Teach the principles of prevention and health promotion: The most significant causes of death and disease right now are noncommunicable ... the biggies: cancer, cardiovascular disease, diabetes, respiratory disease (like asthma). These really - although they have some genetic components - are diseases of a poor lifestyle. Let's add to that list mental health concerns, infertility, allergies, ADHD, autism, autoimmune conditions, dementia, chronic pain ... almost invariably, these are conditions that can be prevented by improving the "pillars of health" - diet, sleep, movement, stress management, spending time outside, healthy relationships. Particularly when we start in childhood (because kids tend to maintain the habits that were imposed on them in childhood), establishing healthy behaviours are the number one way we can ward off all of these conditions. But preventing disease isn't enough. I believe that our role in this life is to live as fully and spectacularly as we can - to leave our mark on the world, to leave it better than we found it. To achieve our most full potential. And to enable others around us to do the same. This is only possible when we optimize those pillars, to give our bodies what they need to be at their best. I also consider "health" as a complex entity ... there are many different facets of health (physical, mental, spiritual, sexual, financial, social), and one person may be at different points along the disease:optimal spectrum of various facets at any given time. It's important to me to treat holistically, to gently prompt consideration of all facets in our work together, and to provide you with the support to be the best you can be. Work with the healing capacity of nature: We are part of nature. We are no greater than or lesser than any other species on this planet. Our bodies follow the same laws as all others. We evolved in - we are designed for - a very different world than the one in which we currently live. Our bodies don't know what to do with plastic and chemicals and manufactured food. Our ecosystem doesn't function well with billions of tons of carbon in it. Although not perfect, the logic of nature is wiser than anything a human brain could conjure ... and when we try to outsmart it, it usually creates a way to assert itself one way or another. When I understand what the body is trying to accomplish when it mounts a fever, or puts on weight, or triggers diarrhea, it helps me think about how best to support it's efforts without exhausting the individual. I rarely want to suppress what the body is trying to do - there are times, and I'm well trained and equipped to recognize when. It doesn't mean I want anyone to suffer - if I can help the body productively do what it needs to do to be healthy, while minimizing pain, I have done my job. This principle also drives me to walk gently on the Earth and to encourage others to do the same. We simply cannot be healthy in an unhealthy world.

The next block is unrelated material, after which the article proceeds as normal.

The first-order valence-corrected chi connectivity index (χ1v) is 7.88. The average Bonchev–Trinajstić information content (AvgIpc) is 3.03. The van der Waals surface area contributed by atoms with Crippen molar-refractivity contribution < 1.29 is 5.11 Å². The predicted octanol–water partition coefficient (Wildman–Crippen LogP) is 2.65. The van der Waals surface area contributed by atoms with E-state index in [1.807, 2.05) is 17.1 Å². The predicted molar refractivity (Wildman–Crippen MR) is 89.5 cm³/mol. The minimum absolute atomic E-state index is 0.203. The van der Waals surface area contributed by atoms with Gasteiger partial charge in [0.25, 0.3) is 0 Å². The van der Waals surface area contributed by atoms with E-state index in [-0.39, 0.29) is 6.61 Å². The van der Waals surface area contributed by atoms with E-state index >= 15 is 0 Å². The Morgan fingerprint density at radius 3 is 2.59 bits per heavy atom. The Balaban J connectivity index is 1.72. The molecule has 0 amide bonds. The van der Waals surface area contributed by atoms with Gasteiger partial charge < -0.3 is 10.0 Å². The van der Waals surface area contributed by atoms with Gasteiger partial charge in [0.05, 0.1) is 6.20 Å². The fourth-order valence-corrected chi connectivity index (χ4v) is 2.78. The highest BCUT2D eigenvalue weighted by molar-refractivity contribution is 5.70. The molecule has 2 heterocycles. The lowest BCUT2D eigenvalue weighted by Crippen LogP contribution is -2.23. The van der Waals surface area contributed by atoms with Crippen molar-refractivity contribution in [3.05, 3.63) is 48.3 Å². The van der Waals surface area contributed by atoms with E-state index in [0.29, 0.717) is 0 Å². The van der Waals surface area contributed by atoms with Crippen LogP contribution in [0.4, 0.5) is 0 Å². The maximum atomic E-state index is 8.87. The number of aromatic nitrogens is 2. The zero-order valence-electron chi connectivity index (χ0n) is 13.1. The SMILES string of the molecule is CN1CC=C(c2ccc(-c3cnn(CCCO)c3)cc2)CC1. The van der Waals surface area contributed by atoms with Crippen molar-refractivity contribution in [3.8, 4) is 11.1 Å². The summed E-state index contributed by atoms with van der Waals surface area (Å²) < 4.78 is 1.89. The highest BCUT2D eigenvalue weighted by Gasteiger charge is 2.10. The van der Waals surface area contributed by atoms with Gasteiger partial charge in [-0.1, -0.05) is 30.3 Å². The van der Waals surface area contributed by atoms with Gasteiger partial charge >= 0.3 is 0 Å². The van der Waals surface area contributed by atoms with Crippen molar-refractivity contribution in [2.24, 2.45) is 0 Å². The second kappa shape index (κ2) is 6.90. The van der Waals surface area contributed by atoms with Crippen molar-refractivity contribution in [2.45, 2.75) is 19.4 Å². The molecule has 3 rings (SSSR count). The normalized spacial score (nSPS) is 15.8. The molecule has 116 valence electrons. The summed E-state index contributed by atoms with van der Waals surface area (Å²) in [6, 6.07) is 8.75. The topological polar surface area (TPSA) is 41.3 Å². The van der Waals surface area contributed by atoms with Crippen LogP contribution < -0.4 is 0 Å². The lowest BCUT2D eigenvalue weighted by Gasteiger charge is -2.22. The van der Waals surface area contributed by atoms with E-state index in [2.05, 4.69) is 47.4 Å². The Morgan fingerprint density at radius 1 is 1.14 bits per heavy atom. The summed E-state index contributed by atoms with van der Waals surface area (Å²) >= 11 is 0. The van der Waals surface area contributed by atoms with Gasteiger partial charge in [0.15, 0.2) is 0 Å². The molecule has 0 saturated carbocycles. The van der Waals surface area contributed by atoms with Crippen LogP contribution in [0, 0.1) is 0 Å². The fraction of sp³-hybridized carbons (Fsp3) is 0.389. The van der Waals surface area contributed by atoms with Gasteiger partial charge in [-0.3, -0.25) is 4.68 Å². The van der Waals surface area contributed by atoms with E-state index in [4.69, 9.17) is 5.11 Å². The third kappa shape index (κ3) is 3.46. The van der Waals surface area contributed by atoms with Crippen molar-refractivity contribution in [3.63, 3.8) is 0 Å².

The land on which I live, work and play is the traditional territory of many nations including the Mississaugas of the Credit, the Anishnabeg, the Chippewa, the Haudenosaunee and the Wendat peoples and is now home to many diverse First Nations, Inuit and Métis peoples. Toronto is in the 'Dish With One Spoon Territory’. The Dish With One Spoon is a treaty between the Anishinaabe, Mississaugas and Haudenosaunee that bound them to share the territory and protect the land. Subsequent Indigenous Nations and peoples, Europeans and all newcomers have been invited into this treaty in the spirit of peace, friendship and respect. I also acknowledge that Toronto is covered by the Toronto Purchase, Treaty 13, signed with the Mississaugas of the Credit, and the Williams Treaty signed with multiple Mississaugas and Chippewa bands.